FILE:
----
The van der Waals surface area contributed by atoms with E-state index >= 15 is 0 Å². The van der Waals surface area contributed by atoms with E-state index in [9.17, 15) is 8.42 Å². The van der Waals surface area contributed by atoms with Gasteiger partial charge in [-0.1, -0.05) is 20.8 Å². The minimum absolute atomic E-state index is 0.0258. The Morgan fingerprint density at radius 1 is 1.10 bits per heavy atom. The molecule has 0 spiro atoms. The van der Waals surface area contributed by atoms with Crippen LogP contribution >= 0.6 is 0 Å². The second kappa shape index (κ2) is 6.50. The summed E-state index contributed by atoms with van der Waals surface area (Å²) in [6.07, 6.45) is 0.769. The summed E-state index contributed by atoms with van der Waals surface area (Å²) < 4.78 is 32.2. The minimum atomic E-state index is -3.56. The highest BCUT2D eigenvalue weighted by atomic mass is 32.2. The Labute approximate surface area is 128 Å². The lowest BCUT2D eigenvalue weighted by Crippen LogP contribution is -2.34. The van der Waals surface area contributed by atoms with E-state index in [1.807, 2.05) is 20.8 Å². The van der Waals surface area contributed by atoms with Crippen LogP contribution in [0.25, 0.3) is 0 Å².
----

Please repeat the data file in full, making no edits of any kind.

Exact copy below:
The van der Waals surface area contributed by atoms with E-state index >= 15 is 0 Å². The van der Waals surface area contributed by atoms with E-state index in [9.17, 15) is 8.42 Å². The van der Waals surface area contributed by atoms with Gasteiger partial charge in [-0.1, -0.05) is 20.8 Å². The minimum absolute atomic E-state index is 0.0258. The Morgan fingerprint density at radius 1 is 1.10 bits per heavy atom. The molecule has 0 spiro atoms. The van der Waals surface area contributed by atoms with Crippen LogP contribution >= 0.6 is 0 Å². The second kappa shape index (κ2) is 6.50. The summed E-state index contributed by atoms with van der Waals surface area (Å²) in [6.07, 6.45) is 0.769. The summed E-state index contributed by atoms with van der Waals surface area (Å²) < 4.78 is 32.2. The minimum atomic E-state index is -3.56. The highest BCUT2D eigenvalue weighted by atomic mass is 32.2. The Labute approximate surface area is 128 Å². The lowest BCUT2D eigenvalue weighted by Crippen LogP contribution is -2.34. The van der Waals surface area contributed by atoms with E-state index in [1.807, 2.05) is 20.8 Å². The van der Waals surface area contributed by atoms with Crippen LogP contribution in [0.25, 0.3) is 0 Å².